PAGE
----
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Changes in litter traits induced by vegetation restoration accelerate litter decomposition in Robinia pseudoacacia plantations
Land Degradation & Development  (IF4.977),  Pub Date : 2021-10-24, DOI: 10.1002/ldr.4136
Xiaoxi Zhang, Lijie Wang, Wenxing Zhou, Wei Hu, Jiawei Hu, Man Hu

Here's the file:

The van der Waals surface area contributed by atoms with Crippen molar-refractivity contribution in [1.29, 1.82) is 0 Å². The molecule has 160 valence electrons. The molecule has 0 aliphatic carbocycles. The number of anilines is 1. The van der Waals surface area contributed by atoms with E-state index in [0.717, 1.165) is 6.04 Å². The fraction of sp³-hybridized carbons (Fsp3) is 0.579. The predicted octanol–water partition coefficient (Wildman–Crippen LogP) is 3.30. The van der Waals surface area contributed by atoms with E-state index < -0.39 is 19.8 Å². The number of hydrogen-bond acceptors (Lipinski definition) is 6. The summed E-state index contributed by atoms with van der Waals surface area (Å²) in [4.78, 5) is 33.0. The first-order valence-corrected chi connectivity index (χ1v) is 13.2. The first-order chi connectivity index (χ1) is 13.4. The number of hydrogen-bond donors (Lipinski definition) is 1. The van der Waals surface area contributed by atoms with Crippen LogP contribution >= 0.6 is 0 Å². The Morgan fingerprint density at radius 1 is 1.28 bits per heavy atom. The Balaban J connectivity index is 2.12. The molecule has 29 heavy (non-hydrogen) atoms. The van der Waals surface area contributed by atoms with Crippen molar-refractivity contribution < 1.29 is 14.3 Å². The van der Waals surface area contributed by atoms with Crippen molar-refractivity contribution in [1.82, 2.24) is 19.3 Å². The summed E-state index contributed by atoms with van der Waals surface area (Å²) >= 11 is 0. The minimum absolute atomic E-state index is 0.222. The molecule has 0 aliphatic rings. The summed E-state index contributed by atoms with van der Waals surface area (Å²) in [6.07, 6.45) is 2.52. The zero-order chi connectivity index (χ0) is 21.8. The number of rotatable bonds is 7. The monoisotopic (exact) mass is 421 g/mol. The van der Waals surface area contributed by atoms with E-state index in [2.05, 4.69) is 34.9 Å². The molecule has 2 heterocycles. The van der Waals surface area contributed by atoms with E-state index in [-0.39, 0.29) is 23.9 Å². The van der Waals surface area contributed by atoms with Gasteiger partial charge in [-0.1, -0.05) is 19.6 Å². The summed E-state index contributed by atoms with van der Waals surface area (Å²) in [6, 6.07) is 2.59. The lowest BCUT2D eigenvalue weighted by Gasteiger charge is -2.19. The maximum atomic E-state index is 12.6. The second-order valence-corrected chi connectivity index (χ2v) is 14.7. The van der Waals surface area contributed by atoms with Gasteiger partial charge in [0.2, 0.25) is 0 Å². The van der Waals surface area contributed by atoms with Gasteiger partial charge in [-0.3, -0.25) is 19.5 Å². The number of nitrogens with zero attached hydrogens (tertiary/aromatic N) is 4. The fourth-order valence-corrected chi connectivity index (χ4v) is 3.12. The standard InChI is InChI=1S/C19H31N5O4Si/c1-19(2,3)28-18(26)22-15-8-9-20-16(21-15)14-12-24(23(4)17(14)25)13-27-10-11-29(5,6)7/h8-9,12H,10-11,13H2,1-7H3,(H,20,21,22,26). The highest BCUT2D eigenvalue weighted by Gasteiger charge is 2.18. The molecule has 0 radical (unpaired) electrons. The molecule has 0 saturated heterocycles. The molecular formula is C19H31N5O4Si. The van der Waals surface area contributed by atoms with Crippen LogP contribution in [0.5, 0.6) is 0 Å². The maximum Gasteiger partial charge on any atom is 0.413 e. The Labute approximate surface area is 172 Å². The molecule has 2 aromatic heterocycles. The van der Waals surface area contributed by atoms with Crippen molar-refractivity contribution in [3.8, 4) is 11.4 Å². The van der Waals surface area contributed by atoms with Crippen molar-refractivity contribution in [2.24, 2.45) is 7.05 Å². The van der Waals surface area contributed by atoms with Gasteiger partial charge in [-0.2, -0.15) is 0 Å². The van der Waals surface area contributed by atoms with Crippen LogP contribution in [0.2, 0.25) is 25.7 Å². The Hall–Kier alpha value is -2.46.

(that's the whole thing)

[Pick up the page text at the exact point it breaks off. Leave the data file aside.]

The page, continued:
The chemical traits of litter are among the most critical factors that affect its decomposition. During vegetation restoration of planted forests, increasing age of the planted species and succession of the understory species may lead to significant changes in litter traits. However, it is unclear how these changes occur and how they affect litter decomposition. Therefore, we studied the decomposition of litter from four Robinia pseudoacacia plantations in the Loess Plateau in China with stand ages of 10–43 years using an indoor simulation test. We measured changes in litter substrate quality and chemical diversity, structural properties of the litter microbial community, activity of litter enzymes, and mixed decomposition effects during vegetation restoration. Their relationships to changes in litter decomposition rate were analyzed using structural equation modeling. Improvements in substrate quality of forest litter induced by vegetation restoration drove changes in fungal community composition during late decomposition (day 358), which in turn increased the activity of lignin-decomposing enzymes and ultimately accelerated litter decomposition. At the same time, decreases in the chemical diversity of forest litter induced by vegetation restoration reduced the diversity of litter fungi during middle and late decomposition (days 182 and 358). This caused significant negative mixed decomposition effects, thereby inhibiting litter decomposition. However, improvements in litter substrate quality dominated the changes in litter decomposition rate, and the decomposition rate of R. pseudoacacia plantation litter thus increased over the course of vegetation restoration.